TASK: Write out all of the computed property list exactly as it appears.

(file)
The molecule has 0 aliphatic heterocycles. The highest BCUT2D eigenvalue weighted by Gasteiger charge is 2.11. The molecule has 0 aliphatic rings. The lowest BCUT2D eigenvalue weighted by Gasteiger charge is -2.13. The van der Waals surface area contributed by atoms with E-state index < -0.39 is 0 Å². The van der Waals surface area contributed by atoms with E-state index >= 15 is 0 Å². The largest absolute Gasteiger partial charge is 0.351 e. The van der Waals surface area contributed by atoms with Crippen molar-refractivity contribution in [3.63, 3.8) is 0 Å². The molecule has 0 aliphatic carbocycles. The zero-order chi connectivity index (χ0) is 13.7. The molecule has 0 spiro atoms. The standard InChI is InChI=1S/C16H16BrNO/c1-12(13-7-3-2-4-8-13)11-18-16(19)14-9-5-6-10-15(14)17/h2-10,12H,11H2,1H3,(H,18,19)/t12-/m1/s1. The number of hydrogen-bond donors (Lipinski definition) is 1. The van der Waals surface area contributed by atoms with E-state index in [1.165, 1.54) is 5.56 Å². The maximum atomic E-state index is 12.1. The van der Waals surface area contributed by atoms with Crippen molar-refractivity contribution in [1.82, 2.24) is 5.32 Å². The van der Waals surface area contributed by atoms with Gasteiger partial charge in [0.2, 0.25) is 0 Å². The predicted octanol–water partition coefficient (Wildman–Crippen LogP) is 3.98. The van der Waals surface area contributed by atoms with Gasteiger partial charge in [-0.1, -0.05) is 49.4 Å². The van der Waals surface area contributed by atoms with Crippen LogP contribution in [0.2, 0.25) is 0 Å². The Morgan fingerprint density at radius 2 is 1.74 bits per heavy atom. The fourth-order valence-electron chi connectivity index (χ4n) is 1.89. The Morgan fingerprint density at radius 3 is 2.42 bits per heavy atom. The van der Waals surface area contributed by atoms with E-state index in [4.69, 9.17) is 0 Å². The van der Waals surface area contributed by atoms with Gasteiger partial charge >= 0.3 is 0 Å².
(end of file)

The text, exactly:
The molecule has 0 aliphatic heterocycles. The highest BCUT2D eigenvalue weighted by Gasteiger charge is 2.11. The molecule has 0 aliphatic rings. The lowest BCUT2D eigenvalue weighted by Gasteiger charge is -2.13. The van der Waals surface area contributed by atoms with E-state index < -0.39 is 0 Å². The van der Waals surface area contributed by atoms with E-state index >= 15 is 0 Å². The largest absolute Gasteiger partial charge is 0.351 e. The van der Waals surface area contributed by atoms with Crippen molar-refractivity contribution in [3.63, 3.8) is 0 Å². The molecule has 0 aliphatic carbocycles. The zero-order chi connectivity index (χ0) is 13.7. The molecule has 0 spiro atoms. The standard InChI is InChI=1S/C16H16BrNO/c1-12(13-7-3-2-4-8-13)11-18-16(19)14-9-5-6-10-15(14)17/h2-10,12H,11H2,1H3,(H,18,19)/t12-/m1/s1. The number of hydrogen-bond donors (Lipinski definition) is 1. The van der Waals surface area contributed by atoms with E-state index in [1.165, 1.54) is 5.56 Å². The maximum atomic E-state index is 12.1. The van der Waals surface area contributed by atoms with Crippen molar-refractivity contribution in [1.82, 2.24) is 5.32 Å². The van der Waals surface area contributed by atoms with Gasteiger partial charge in [0.2, 0.25) is 0 Å². The predicted octanol–water partition coefficient (Wildman–Crippen LogP) is 3.98. The van der Waals surface area contributed by atoms with Gasteiger partial charge in [-0.1, -0.05) is 49.4 Å². The van der Waals surface area contributed by atoms with Crippen LogP contribution in [0.2, 0.25) is 0 Å². The Morgan fingerprint density at radius 2 is 1.74 bits per heavy atom. The fourth-order valence-electron chi connectivity index (χ4n) is 1.89. The Morgan fingerprint density at radius 3 is 2.42 bits per heavy atom. The van der Waals surface area contributed by atoms with E-state index in [4.69, 9.17) is 0 Å². The van der Waals surface area contributed by atoms with Gasteiger partial charge >= 0.3 is 0 Å².